Cut off from supplies: Tigray is threatened with measles and polio epidemics

Cut off from supply
Tigray threatens measles and polio epidemic

A humanitarian catastrophe is looming in northern Ethiopia. There is a lack of food and much-needed medicine and vaccines. Medicines that are already in the country cannot be delivered because trucks are not allowed to continue their journey.

The humanitarian crisis in northern Ethiopia is worsening. According to the UN Emergency Aid Office (OCHA), the needy can only be cared for to a very limited extent, especially in the crisis region of Tigray. There are currently nine aid trucks in the city of Afar with medicines waiting for government approval to continue. Polio and measles vaccines are needed for hundreds of thousands of children in Tigray, according to the report. Failure to deliver these vaccines “will lead to an outbreak,” warn the authors. The supply of more than 5.2 million people with food and water is also only inadequately possible.

About 18,600 children under the age of five were taken to hospitals for severe malnutrition. The proportion of malnourished women with “around 63 percent” is also very high among pregnant and breastfeeding women, the OCHA continues.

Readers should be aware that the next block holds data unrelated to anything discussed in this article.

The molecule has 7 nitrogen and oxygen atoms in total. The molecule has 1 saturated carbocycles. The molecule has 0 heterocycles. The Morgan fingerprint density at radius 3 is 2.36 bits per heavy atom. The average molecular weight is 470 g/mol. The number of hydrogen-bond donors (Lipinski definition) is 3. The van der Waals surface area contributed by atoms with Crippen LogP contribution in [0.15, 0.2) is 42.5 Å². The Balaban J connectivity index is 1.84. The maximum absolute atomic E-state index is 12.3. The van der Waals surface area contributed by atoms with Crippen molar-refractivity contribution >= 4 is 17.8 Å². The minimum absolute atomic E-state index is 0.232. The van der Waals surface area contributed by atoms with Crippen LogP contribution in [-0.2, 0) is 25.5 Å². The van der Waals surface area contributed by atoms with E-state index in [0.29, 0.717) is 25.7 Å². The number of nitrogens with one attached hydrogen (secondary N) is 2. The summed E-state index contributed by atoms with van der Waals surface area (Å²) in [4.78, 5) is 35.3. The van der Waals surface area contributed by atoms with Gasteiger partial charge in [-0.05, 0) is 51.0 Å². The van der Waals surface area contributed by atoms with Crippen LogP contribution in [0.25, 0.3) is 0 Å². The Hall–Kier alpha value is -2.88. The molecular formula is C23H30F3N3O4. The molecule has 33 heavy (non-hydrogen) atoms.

The central government in Addis Ababa reportedly launched a new military offensive in the region earlier this week. OCHA described the security situation as “unpredictable”; there had been clashes in the border regions of Tigray in the past week.

Prime Minister and Nobel Peace Prize Laureate Abiy Ahmed launched a military offensive in November against the Tigray People’s Liberation Front (TPLF), which had been in power there until then. The TPLF dominated Ethiopia for a good 25 years until Prime Minister Abiy came to power in 2018 and ousted it.

Many people in Tigray feel that they are not represented by the central government and are demanding more autonomy. Since the beginning of August, the conflict has spread to the neighboring regions of Afar and Amhara. Aid organizations have only limited access to those in need due to the security situation and bureaucratic hurdles. Both parties to the conflict are accused of undermining humanitarian aid. At the end of September, the Ethiopian government expelled seven senior staff from UN humanitarian organizations. Other aid organizations such as Doctors Without Borders (MSF) also had to partially or completely stop work.

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